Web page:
Aphids survive during the cooler winter months and are usually hidden within leaf/flower buds. They multiply rapidly during warmer months in spring or summer. Aphids can be usually found in clusters on young shoots, flower buds or underneath leaves.

Aphids are sap suckers. Sap is the plant´s food, nutrient and water circulation fluid. When aphids or other sap sucking insects suck sap from a plant, the plant is weakened and there is a risk of the insect infecting the plant with disease. 

Aphids feed on a variety of plants but mainly feed on soft leaves and shoots (see also  root aphids). Because aphids attack the new buds, the resulting leaves and flowers may never open properly; remaining puckered and curled. Most damaging of all, aphids can transmit serious virus and fungal diseases from one plant to another. A particularly bad aphid infestation often leaves a sticky residue of leaking sap on the plant that will grow a sooty mould, an unattractive fungal growth.

In the photo you can see some aphids. When the mouthparts of these pests penetrate plants they suck out the sap. They can spread viruses as they move the sap from plant to plant.
Aphids also produce honeydew on which sooty mould grows.

Sooty mould on citrus leaves

Sooty mould on citrus leaves

Sooty Mould

What is sooty mould?

Sooty moulds are caused by Ascomycete fungi. They grow on the sap from plants and produce a sweet honeydew as a waste product discharged by insects like scale and aphids. The mould then expands on the honeydew. However, the mould doesn’t feed on the plant; it covers the leaf surface, blocking the light and reducing photosynthesis, vital for plant growth.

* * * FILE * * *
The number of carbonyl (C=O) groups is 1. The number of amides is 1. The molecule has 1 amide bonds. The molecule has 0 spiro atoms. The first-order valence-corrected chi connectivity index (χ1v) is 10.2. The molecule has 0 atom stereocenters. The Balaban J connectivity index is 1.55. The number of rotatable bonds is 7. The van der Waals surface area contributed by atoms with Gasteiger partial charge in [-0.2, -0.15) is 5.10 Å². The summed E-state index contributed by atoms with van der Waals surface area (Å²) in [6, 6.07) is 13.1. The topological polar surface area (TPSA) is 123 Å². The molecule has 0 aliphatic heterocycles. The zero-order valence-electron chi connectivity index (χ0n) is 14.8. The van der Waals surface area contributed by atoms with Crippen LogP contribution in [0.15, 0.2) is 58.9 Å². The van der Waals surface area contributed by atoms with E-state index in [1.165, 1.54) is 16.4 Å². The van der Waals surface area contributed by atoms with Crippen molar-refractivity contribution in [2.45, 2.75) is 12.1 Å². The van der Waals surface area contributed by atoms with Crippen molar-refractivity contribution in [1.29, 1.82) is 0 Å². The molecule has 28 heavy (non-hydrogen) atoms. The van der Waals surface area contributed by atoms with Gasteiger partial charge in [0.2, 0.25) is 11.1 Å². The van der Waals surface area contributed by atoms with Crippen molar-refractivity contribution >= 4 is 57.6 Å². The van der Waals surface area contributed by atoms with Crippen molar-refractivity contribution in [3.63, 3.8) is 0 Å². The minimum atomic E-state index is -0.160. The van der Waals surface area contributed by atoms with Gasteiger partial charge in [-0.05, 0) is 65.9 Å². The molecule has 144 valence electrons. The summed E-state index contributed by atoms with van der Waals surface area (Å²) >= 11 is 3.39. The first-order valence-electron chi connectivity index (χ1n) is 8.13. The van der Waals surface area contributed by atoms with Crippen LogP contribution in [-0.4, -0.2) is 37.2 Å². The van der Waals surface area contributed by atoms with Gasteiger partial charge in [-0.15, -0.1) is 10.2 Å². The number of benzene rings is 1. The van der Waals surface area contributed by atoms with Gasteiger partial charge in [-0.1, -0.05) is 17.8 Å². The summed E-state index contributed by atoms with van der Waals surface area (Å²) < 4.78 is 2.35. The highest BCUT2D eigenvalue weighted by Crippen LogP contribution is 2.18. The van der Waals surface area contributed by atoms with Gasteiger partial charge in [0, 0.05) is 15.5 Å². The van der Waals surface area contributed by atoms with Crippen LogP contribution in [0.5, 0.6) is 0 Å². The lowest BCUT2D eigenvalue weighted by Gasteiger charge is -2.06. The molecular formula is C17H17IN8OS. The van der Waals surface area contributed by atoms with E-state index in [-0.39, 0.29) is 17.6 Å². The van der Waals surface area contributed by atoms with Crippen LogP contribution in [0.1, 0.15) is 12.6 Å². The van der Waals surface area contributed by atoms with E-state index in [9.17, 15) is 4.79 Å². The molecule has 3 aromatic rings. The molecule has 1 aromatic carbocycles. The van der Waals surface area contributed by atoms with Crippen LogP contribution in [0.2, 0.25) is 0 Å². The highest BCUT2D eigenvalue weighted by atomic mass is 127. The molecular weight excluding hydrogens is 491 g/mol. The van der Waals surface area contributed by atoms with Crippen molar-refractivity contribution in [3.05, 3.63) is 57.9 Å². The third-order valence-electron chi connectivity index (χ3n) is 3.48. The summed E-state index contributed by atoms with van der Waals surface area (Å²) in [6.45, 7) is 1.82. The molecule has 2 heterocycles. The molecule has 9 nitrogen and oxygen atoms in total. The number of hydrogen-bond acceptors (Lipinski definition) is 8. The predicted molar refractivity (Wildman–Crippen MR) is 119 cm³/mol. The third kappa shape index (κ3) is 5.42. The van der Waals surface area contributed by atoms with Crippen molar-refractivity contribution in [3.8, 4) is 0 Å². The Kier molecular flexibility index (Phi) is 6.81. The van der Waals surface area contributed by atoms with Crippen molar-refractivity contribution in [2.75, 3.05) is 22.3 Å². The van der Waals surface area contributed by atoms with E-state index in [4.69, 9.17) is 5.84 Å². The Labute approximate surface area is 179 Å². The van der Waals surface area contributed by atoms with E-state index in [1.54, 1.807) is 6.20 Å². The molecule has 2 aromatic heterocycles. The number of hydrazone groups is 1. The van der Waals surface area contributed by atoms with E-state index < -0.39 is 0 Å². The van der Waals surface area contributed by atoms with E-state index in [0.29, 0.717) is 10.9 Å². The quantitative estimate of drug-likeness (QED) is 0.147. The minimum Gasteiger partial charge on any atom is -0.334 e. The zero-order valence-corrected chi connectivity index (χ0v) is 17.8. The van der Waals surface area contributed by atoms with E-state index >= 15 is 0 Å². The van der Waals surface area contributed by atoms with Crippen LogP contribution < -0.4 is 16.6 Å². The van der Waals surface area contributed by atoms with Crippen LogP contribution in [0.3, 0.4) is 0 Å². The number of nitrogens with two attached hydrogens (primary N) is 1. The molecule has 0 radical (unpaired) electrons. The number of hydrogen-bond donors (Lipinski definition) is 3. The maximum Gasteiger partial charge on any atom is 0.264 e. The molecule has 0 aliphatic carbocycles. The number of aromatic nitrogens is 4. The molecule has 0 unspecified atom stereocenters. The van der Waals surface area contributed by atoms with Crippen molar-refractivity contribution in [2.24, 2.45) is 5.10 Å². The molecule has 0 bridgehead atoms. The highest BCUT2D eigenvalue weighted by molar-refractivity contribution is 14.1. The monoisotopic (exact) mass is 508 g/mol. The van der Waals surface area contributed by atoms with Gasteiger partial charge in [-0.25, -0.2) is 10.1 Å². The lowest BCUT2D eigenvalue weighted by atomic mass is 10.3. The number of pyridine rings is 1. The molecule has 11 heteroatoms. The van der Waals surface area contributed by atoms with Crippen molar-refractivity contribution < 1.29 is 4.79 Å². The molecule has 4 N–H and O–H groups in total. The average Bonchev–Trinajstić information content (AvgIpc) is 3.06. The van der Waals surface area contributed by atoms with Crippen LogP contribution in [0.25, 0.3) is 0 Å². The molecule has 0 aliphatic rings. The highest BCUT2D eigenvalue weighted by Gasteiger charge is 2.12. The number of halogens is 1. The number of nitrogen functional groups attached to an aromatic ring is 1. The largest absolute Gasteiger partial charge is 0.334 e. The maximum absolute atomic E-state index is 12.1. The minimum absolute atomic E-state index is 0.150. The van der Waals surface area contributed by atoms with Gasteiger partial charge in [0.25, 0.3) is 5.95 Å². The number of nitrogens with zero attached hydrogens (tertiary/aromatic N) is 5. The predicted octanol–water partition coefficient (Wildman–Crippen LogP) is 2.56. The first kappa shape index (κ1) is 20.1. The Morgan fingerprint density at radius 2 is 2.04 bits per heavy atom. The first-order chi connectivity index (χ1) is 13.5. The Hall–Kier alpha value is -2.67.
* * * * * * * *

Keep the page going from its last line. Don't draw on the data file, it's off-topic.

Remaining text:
The sooty mould forms a thick black coating on the tree's trunks, branches, and leaves. 


  • Spray with insecticide to control the sap-sucking insects

  • Spray with a fungicide to kill the mould 


  • Grow a variety of different plants to build an appropriate habitat for beneficial insects that predate on pests 

  • Create good airflow between plants 


If your plants already have an infestation you can squash them between your fingers but this might be difficult on more than a few buds. Use a Kiwicare  PLANThealth Spectrum concentrate to spray the affected parts of the plants. 

Make sure the undersides of leaves and inside curled leaves are treated.

Mix 10 ml per 1 L of clean water.
Spray foliage until run off occurs.
Spray leaves on both the upper and lower surfaces as complete coverage is required for effective control.
Apply every 10-14 days.

For a great natural and BioGro® certified alternative try Organic Super Spraying Oil to suffocate the aphids on contact but do not spray in the middle of the day as the sun can reflect onto the oil and burn the plant.

White Stuff on Flax

Often around dead leaves from around flax plants, you can find patches of white scale & fluffy stuff.


The pest that is causing the white stuff is a type of scale. If you scrape away some of the cotton-like covering and look carefully you should be able to see small white pear-shaped adult scales.
The young scales (crawlers) are even smaller and you may even see them moving around - the adults don't move - they just stay put and suck the leaf sap.
Severe scale attack can debilitate the plant and cause yellowing of leaves.

Spray with insecticidal oils like Conqueror or Clear White Oil, or systemic insecticide products like PLANT HEALTH SPECTRUM

Clear away as many of the old leaves as possible and expose the affected areas to the sun, rain and insect-eating birds. The scale numbers will naturally be reduced to the point where they'll have little adverse effect on the plant.

A disease is caused by bacteria, fungi, and viruses.


Diseases are caused by fungi, bacteria or viruses.